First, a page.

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Expected economic framework conditions

Global economic growth is likely to pick up again somewhat in 2013. In the eurozone, although the measures to combat the sovereign debt crisis are still tempering economic expectations as before, there is a good chance that the economy in the strong core countries will recover to a notable extent and many euro nations will return to growth. In the Southern peripheral countries however, the adjustment recession is likely to persist in 2013 and consequently current forecasts for the year as a whole are based on stagnation in the eurozone.

We expect the ECB to counter the collapse of the eurozone by keeping key lending rates low, buying up bonds and providing extensive liquidity. As a result, money market interest rates are set to remain extremely low in 2013 as well. Three-month EURIBOR could even drop below its average value for 2012.

In the bond market, the discrepancy between significantly negative real yields in the core countries and high yields for weaker credit ratings in the peripheral countries is expected to continue. Yields on German government bonds are likely to rise moderately at best, while countries in Southern Europe especially expect credit spreads to remain high. On the whole, we therefore expect the interest margin in deposit business to decline by comparison with the average for 2012.

The equity markets should be able to build on the upward trend of 2012, as long as the cautious recovery in the eurozone and the global economy remains stable. This is because equities have become more attractive by comparison with the returns offered by other forms of financial asset accumulation. However, ongoing weak global growth is likely to affect corporate profits and restrict upside price potential in the first half of 2013 at least. All in all, economists at Commerzbank expect the DAX to make significant gains over the course of the year. Nevertheless, their target price for the DAX of 8,500 is based primarily on the assumption that risk premiums in the equity markets will fall in the wake of a sustained easing of the eurozone debt crisis and stronger economic growth. It is not possible at the moment to assess whether the forecast positive sentiment will also stimulate securities trading.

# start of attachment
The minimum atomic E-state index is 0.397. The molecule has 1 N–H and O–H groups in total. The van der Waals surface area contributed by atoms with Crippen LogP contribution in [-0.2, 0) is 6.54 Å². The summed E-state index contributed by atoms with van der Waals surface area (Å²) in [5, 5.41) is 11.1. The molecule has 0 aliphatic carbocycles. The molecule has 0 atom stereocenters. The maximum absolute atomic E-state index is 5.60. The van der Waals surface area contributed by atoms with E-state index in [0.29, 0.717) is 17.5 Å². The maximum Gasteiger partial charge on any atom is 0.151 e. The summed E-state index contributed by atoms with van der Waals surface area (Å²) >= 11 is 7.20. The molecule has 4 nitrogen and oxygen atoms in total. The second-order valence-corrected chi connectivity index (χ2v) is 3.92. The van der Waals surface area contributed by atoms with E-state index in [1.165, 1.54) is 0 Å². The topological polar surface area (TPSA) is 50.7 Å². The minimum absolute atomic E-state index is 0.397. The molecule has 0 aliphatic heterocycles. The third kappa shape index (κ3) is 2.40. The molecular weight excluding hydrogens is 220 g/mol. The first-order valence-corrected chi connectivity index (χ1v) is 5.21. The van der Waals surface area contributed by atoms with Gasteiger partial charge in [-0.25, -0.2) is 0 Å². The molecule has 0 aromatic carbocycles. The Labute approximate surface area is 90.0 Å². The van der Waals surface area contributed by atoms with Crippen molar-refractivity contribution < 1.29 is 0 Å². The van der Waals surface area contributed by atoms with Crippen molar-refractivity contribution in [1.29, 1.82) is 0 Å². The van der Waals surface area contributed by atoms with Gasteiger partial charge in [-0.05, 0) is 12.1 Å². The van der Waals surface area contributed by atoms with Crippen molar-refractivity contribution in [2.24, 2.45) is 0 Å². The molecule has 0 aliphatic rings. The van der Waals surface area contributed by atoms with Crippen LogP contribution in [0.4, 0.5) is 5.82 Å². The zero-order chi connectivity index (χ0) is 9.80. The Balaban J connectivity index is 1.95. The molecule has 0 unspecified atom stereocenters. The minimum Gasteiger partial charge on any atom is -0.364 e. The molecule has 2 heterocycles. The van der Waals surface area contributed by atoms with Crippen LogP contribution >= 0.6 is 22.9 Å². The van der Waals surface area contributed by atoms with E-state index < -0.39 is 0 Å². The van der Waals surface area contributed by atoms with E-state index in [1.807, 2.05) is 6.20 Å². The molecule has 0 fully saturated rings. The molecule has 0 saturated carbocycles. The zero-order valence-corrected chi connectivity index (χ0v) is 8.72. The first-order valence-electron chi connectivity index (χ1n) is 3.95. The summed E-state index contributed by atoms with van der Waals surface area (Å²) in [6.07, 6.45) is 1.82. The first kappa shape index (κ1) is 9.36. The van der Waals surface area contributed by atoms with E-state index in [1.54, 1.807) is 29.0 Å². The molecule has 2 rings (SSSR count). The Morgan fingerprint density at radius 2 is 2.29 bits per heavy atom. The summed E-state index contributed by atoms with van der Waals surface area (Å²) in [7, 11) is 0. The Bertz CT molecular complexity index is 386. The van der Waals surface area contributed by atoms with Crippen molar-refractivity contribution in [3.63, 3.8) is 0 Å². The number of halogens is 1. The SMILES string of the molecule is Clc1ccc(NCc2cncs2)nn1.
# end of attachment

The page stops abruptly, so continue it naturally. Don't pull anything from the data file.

Regardless of the development in the money and capital markets, we expect the long-term market and investor trends that favour the comdirect group’s direct banking model to continue. An improved internet infrastructure, continually higher security standards and waning resistance to web-based banking models mean that bank customers are considering switching to a direct bank. With the comdirect and ebase apps, we are also benefiting from the growing trend towards banking by smartphone. Further opportunities stem from tighter regulations for asset managers and ebase can take advantage of these with its complete and largely standardised offering for asset accumulation, maintenance and drawdown.